or, stuff that I dragged out of my head

Location: Moncton, New Brunswick, Canada

Tuesday, August 21, 2007

We Got The Beat

The Onion's Nathan Rabin has a regular feature called "My Year of Flops", in which he watches and assesses movies generally agreed to have been bad. This week he's talking about the critically and popularly reviled Larry Sanders flick "What Planet Are You From?". Here's the first paragraph:

I’m a big fan of the Larry Sanders Show, but I was little wary of the way the DVD set Not Just The Best Of The Larry Sanders Show was put together and marketed. Doesn’t a show as seminal as Sanders merit being released in full-season sets? If a benevolent deity watches over mankind, then why have all eight seasons of Full House been released on DVD while fans wait with baited breath for the tardy DVD release of Sanders’ second season?

Why did the cat eat cheese and sit by the mousehole? He was waiting with baited breath.

The breath that Larry Sanders fans are waiting for is not "baited" but "bated", which, you probably may have guessed if you didn't know, is an abbreviated form of "abated". To abate is to reduce or eliminate altogether: bated breath is that which is held back in anticipation.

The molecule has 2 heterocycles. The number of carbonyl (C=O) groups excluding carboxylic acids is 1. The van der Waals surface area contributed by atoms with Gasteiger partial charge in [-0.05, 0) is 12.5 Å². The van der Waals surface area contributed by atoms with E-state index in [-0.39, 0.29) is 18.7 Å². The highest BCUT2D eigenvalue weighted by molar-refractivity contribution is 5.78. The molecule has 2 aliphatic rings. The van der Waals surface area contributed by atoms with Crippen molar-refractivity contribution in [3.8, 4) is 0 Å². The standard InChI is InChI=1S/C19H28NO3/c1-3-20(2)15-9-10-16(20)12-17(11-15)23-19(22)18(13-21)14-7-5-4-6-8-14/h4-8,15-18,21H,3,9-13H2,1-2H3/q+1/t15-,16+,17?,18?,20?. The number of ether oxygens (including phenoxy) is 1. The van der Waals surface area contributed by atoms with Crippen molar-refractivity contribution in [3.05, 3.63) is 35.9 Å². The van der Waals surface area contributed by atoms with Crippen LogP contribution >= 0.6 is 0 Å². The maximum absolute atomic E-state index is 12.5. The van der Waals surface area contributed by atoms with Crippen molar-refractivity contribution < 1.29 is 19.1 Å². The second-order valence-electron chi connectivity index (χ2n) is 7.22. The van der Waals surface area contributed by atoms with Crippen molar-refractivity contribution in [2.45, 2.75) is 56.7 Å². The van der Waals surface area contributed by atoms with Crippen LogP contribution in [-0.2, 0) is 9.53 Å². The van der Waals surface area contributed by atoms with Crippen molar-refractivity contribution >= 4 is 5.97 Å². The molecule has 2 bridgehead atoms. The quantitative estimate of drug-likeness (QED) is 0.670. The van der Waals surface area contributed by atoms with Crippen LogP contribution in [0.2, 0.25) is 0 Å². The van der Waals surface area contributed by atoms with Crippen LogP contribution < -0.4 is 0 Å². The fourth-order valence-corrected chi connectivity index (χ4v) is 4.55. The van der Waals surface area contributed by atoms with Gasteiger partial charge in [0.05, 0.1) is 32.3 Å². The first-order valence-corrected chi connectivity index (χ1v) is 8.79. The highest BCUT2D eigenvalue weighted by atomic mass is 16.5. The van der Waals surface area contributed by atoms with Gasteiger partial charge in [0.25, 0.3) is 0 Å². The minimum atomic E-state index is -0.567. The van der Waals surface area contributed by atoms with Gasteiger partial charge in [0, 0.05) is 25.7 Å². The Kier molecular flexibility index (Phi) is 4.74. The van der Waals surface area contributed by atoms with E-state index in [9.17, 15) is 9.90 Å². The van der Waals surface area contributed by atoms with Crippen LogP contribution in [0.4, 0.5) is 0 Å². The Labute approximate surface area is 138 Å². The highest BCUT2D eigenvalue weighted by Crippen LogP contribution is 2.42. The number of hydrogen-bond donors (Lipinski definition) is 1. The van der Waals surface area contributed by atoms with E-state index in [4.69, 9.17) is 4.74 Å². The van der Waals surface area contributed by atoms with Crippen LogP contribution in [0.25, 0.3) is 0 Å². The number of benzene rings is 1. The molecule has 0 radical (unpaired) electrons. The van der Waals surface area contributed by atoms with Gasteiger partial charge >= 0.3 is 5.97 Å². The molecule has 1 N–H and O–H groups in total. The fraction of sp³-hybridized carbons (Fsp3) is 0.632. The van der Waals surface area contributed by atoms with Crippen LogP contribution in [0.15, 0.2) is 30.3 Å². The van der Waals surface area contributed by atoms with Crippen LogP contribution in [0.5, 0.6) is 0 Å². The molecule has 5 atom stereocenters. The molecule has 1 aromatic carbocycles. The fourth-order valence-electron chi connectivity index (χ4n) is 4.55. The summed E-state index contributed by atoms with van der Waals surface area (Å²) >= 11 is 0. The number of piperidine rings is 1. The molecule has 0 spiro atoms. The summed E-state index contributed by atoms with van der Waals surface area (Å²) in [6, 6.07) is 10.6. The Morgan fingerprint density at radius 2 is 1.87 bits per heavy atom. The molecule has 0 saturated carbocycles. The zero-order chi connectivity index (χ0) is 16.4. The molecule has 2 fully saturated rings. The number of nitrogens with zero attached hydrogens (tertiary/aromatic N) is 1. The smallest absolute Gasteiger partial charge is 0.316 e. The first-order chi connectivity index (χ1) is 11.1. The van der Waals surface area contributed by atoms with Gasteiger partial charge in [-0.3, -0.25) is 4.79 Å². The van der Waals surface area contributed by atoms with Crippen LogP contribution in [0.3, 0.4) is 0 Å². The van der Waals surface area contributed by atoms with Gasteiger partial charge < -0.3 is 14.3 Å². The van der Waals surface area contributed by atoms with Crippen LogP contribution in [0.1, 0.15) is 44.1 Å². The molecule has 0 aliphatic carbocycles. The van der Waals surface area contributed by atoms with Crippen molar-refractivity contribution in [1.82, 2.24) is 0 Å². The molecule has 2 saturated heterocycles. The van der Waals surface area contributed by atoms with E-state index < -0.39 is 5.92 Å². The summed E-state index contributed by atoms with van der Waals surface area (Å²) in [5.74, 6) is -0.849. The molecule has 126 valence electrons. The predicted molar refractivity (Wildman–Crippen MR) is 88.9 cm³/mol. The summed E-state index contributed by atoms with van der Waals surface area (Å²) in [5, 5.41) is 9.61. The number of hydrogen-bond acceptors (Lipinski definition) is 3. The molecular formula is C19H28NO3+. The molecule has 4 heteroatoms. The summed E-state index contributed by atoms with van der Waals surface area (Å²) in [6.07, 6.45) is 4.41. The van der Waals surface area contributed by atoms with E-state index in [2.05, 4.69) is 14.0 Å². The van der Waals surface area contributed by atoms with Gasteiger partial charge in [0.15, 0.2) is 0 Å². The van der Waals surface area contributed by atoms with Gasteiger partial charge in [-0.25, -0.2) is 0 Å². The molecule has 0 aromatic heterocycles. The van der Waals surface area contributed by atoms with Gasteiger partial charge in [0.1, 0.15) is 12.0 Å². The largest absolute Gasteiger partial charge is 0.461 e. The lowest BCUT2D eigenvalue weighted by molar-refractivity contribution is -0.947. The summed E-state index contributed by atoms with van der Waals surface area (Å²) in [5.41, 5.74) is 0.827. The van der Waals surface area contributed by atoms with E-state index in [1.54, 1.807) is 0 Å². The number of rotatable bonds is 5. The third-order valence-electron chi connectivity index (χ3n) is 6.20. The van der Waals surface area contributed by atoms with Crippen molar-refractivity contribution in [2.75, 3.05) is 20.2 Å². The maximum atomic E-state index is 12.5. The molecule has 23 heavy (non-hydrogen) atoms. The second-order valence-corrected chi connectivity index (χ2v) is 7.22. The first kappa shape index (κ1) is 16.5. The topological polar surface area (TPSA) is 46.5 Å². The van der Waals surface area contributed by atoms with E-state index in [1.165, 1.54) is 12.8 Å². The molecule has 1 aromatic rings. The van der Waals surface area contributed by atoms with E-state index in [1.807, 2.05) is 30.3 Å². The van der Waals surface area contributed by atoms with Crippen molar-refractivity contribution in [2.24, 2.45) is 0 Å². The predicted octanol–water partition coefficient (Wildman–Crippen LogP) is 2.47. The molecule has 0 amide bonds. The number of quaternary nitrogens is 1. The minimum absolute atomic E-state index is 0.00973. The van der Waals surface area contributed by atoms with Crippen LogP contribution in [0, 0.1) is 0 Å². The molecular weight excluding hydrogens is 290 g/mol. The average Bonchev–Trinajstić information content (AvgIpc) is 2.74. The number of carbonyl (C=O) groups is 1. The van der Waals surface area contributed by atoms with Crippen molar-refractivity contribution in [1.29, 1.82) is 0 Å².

"Wait with baited breath" is a very common mistake: Googling it reveals well over 300,000 hits. But it's still wrong.

"Abate" is from French "battre", "to beat", which in turn is from Latin "battuere", with, obviously, the same meaning. This useful root has given English quite an array of words: a battery of them, you might say, since "battery" is one of those words--originally a severe assault, then a collection of guns (which can beat down the enemy), and finally a grouping of cells which together generate electricity. (The second meaning is also found in the Brazilian word "bateria", a collection of drums used for rat-tat-tatting out samba music.) The loosest sense of "battery", but one which can still be seen to be related to the second sense, is "a collection of like things", as in the relatively common phrase "battery of specialists" or "battery of doctors".

Also from "battuere": "batter", "bat" and "battle", the "debate" in which one battles one's opponent. and, rather bafflingly, "rebate". (The "bat" in question is either the wooden club or the action, as in "to bat one's eyelashes": the animal is from a different source, a similar Scandinavian word.)


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